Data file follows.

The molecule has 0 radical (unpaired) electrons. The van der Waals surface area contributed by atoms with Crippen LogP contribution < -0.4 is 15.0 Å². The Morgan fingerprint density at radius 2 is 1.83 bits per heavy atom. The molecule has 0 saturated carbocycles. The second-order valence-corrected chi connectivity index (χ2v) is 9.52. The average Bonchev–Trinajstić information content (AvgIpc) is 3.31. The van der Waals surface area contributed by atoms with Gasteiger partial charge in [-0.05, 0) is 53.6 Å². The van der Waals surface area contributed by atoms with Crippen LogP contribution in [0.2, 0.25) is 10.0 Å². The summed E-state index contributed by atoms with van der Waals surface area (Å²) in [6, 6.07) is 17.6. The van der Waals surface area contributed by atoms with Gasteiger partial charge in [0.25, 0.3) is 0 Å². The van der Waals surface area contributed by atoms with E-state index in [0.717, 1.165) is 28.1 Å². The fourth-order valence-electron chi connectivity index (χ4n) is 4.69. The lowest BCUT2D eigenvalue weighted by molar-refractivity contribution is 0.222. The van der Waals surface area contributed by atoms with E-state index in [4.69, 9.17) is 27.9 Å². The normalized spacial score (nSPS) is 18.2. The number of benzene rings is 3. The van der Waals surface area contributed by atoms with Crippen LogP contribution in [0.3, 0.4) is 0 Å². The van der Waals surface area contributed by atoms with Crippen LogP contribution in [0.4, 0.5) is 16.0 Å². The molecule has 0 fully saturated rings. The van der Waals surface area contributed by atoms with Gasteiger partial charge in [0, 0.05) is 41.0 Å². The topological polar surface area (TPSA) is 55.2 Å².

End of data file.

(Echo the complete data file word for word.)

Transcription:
The molecule has 0 radical (unpaired) electrons. The van der Waals surface area contributed by atoms with Crippen LogP contribution < -0.4 is 15.0 Å². The Morgan fingerprint density at radius 2 is 1.83 bits per heavy atom. The molecule has 0 saturated carbocycles. The second-order valence-corrected chi connectivity index (χ2v) is 9.52. The average Bonchev–Trinajstić information content (AvgIpc) is 3.31. The van der Waals surface area contributed by atoms with Gasteiger partial charge in [-0.05, 0) is 53.6 Å². The van der Waals surface area contributed by atoms with Crippen LogP contribution in [0.2, 0.25) is 10.0 Å². The summed E-state index contributed by atoms with van der Waals surface area (Å²) in [6, 6.07) is 17.6. The van der Waals surface area contributed by atoms with Gasteiger partial charge in [0.25, 0.3) is 0 Å². The van der Waals surface area contributed by atoms with E-state index in [0.717, 1.165) is 28.1 Å². The fourth-order valence-electron chi connectivity index (χ4n) is 4.69. The lowest BCUT2D eigenvalue weighted by molar-refractivity contribution is 0.222. The van der Waals surface area contributed by atoms with E-state index in [4.69, 9.17) is 27.9 Å². The normalized spacial score (nSPS) is 18.2. The number of benzene rings is 3. The van der Waals surface area contributed by atoms with Crippen LogP contribution in [0.3, 0.4) is 0 Å². The van der Waals surface area contributed by atoms with Crippen LogP contribution in [0.4, 0.5) is 16.0 Å². The molecule has 0 fully saturated rings. The van der Waals surface area contributed by atoms with Gasteiger partial charge in [0, 0.05) is 41.0 Å². The topological polar surface area (TPSA) is 55.2 Å².